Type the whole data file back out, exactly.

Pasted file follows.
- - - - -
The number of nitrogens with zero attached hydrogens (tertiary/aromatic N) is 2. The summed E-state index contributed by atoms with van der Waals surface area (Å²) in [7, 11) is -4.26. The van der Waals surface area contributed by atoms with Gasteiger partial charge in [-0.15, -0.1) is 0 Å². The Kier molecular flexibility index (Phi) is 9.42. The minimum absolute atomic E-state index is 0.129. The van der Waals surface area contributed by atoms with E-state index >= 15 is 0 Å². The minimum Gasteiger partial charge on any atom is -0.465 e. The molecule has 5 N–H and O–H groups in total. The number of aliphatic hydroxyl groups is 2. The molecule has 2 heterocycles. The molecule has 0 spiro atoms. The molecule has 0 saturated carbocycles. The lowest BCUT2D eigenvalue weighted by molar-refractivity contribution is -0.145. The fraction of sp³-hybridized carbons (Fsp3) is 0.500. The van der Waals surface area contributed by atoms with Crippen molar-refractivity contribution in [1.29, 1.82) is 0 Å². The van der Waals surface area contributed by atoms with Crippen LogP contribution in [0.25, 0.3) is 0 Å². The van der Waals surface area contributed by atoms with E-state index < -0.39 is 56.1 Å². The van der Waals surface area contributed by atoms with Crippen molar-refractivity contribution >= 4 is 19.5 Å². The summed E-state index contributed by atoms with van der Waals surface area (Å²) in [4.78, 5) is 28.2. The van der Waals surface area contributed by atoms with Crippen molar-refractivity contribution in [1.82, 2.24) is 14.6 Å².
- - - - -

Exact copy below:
The number of nitrogens with zero attached hydrogens (tertiary/aromatic N) is 2. The summed E-state index contributed by atoms with van der Waals surface area (Å²) in [7, 11) is -4.26. The van der Waals surface area contributed by atoms with Gasteiger partial charge in [-0.15, -0.1) is 0 Å². The Kier molecular flexibility index (Phi) is 9.42. The minimum absolute atomic E-state index is 0.129. The van der Waals surface area contributed by atoms with E-state index >= 15 is 0 Å². The minimum Gasteiger partial charge on any atom is -0.465 e. The molecule has 5 N–H and O–H groups in total. The number of aliphatic hydroxyl groups is 2. The molecule has 2 heterocycles. The molecule has 0 spiro atoms. The molecule has 0 saturated carbocycles. The lowest BCUT2D eigenvalue weighted by molar-refractivity contribution is -0.145. The fraction of sp³-hybridized carbons (Fsp3) is 0.500. The van der Waals surface area contributed by atoms with Crippen molar-refractivity contribution in [1.29, 1.82) is 0 Å². The van der Waals surface area contributed by atoms with Crippen LogP contribution in [0.25, 0.3) is 0 Å². The van der Waals surface area contributed by atoms with E-state index < -0.39 is 56.1 Å². The van der Waals surface area contributed by atoms with Crippen molar-refractivity contribution >= 4 is 19.5 Å². The summed E-state index contributed by atoms with van der Waals surface area (Å²) in [4.78, 5) is 28.2. The van der Waals surface area contributed by atoms with Crippen molar-refractivity contribution in [1.82, 2.24) is 14.6 Å².